Electrophysiological and morphological characterization of propriospinal interneurons in the thoracic spinal cord

Saywell, S.A., Ford, T.W., Meehan, C.F., Todd, A.J. and Kirkwood, P.A. (2011) Electrophysiological and morphological characterization of propriospinal interneurons in the thoracic spinal cord. Journal of Neurophysiology, 105(2), pp. 806-826. (doi: 10.1152/jn.00738.2010)

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Publisher's URL: http://dx.doi.org/10.1152/jn.00738.2010


Propriospinal interneurons in the thoracic spinal cord have vital roles not only in controlling respiratory and trunk muscles, but also in providing possible substrates for recovery from spinal cord injury. Intracellular recordings were made from such interneurons in anesthetized cats under neuromuscular blockade and with the respiratory drive stimulated by inhaled CO2. The majority of the interneurons were shown by antidromic activation to have axons descending for at least two to four segments, mostly contralateral to the soma. In all, 81% of the neurons showed postsynaptic potentials (PSPs) to stimulation of intercostal or dorsal ramus nerves of the same segment for low-threshold (≤5T) afferents. A monosynaptic component was present for the majority of the peripherally evoked excitatory PSPs. A central respiratory drive potential was present in most of the recordings, usually of small amplitude. Neurons depolarized in either inspiration or expiration, sometimes variably. The morphology of 17 of the interneurons and/or of their axons was studied following intracellular injection of Neurobiotin; 14 axons were descending, 6 with an additional ascending branch, and 3 were ascending (perhaps actually representing ascending tract cells); 15 axons were crossed, 2 ipsilateral, none bilateral. Collaterals were identified for 13 axons, showing exclusively unilateral projections. The collaterals were widely spaced and their terminations showed a variety of restricted locations in the ventral horn or intermediate area. Despite heterogeneity in detail, both physiological and morphological, which suggests heterogeneity of function, the projections mostly fitted a consistent general pattern: crossed axons, with locally weak, but widely distributed terminations.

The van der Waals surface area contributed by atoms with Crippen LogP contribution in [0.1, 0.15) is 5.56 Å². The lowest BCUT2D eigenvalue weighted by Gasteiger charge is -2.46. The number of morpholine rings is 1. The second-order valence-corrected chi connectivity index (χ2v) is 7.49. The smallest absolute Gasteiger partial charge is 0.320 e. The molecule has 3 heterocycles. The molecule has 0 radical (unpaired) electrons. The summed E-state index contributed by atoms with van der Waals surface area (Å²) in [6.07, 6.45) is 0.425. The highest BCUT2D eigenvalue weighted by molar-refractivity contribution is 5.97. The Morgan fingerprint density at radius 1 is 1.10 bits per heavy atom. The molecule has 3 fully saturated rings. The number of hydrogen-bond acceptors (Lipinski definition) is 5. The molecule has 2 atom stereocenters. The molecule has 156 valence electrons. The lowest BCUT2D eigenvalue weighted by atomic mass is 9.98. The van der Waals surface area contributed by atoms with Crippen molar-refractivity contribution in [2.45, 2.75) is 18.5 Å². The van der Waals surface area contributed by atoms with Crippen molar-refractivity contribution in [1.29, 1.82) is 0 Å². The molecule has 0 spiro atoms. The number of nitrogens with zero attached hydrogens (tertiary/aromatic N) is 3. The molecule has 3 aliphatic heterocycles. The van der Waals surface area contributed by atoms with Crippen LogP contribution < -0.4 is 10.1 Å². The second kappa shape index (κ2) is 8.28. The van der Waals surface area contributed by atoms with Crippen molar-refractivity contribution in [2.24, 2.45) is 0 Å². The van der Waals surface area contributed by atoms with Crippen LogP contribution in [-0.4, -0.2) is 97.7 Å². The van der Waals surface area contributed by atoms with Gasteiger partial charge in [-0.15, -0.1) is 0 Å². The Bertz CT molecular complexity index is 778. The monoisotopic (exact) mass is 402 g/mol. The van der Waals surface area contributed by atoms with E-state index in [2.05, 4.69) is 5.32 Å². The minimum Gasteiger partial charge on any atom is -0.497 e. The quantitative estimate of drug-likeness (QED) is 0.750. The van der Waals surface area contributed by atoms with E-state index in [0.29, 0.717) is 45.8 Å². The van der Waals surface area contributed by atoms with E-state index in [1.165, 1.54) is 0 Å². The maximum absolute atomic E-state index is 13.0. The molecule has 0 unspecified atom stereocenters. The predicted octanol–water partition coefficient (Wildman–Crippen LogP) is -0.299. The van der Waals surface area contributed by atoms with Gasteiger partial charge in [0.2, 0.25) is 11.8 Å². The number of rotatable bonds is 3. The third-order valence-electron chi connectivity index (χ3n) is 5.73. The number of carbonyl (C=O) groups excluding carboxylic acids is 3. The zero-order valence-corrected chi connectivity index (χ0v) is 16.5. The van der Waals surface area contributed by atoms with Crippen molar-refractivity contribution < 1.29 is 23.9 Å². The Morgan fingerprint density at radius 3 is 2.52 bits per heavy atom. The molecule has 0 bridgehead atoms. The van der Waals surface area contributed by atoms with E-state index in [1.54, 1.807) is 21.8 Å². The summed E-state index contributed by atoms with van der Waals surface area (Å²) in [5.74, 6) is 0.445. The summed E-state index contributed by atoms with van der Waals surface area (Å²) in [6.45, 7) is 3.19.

Item Type:Articles
Glasgow Author(s) Enlighten ID:Todd, Professor Andrew
Authors: Saywell, S.A., Ford, T.W., Meehan, C.F., Todd, A.J., and Kirkwood, P.A.
College/School:College of Medical Veterinary and Life Sciences > School of Psychology & Neuroscience
Journal Name:Journal of Neurophysiology
ISSN (Online):1522-1598
Published Online:01 November 2010

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